Manufacture of the Barcelona Chair
Josef Müller took over the production in Berlin shortly after they were used for the Barcelona pavilion. The chairs were made by hand in the Berlin metal industry. A year later the chair appeared in a product catalog of the Bamburg Company. This was the first signal for the attempt to produce the chair in large numbers. Chrome plating was a new process in the furniture design and the company lacked enough containers to coat the one-square-meter, welded frame. This resulted in mounting with diagonally arranged screws. These early versions of the chair were filled like the models in the Barcelona Pavilion with Rosshaar.
1932 - Change
With the approval of Mies van der Rohe, the Bamburg Company began to make improvements to the design. The connecting points were a weak point and were moved inwards to increase the stability and durability of the construction. In 1932, the overlapping link was hidden beneath the leather straps to give the design a seamless look.
In 1932, the production of the Barcelona Chair passed to Thonet, who produced the chair for another two years, until events which were to lead to the Second World War brought production to a standstill. In 1938 Mies van der Rohe from Germany, fled his place in Chicago and became director of the Illinois Institute of Technology.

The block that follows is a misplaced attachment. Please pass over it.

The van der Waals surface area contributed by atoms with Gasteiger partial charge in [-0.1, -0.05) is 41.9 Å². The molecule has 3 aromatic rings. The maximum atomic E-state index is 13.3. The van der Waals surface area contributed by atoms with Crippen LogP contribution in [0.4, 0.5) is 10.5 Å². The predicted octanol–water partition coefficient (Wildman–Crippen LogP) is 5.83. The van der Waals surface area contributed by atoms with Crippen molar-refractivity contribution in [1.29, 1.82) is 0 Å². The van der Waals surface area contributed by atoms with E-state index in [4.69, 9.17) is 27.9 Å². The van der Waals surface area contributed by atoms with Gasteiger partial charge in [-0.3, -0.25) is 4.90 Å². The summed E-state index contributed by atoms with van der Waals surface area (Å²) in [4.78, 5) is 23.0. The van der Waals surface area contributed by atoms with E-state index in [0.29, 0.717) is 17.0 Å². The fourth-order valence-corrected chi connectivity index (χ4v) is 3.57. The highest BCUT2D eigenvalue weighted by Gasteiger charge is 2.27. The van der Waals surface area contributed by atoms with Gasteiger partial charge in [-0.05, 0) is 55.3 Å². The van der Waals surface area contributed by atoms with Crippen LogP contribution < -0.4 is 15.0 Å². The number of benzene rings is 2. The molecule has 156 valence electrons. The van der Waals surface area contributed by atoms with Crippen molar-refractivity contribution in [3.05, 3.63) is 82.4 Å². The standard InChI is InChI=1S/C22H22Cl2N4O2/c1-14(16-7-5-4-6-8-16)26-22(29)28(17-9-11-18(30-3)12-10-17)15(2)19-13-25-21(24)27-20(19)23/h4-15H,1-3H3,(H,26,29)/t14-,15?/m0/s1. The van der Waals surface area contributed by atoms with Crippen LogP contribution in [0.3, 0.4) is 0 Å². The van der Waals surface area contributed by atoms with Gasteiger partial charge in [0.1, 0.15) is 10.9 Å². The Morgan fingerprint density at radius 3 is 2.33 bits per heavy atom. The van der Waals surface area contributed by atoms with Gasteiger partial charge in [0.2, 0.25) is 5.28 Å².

1945 - Florence Knoll and Knoll, Inc.
In his time at the Institute of Technology, the designer was moved by the former student Florence Knoll in 1945 to offer his entire furniture collection in large quantities for America and the international market. As a mentor of Florence Knoll, he decided to give Knoll, Inc. the rights to the production. The company tried to experiment with the construction of a prototype with aluminum, but the material change brought some problems. Knoll decided not to use aluminum in favor of chromium plating.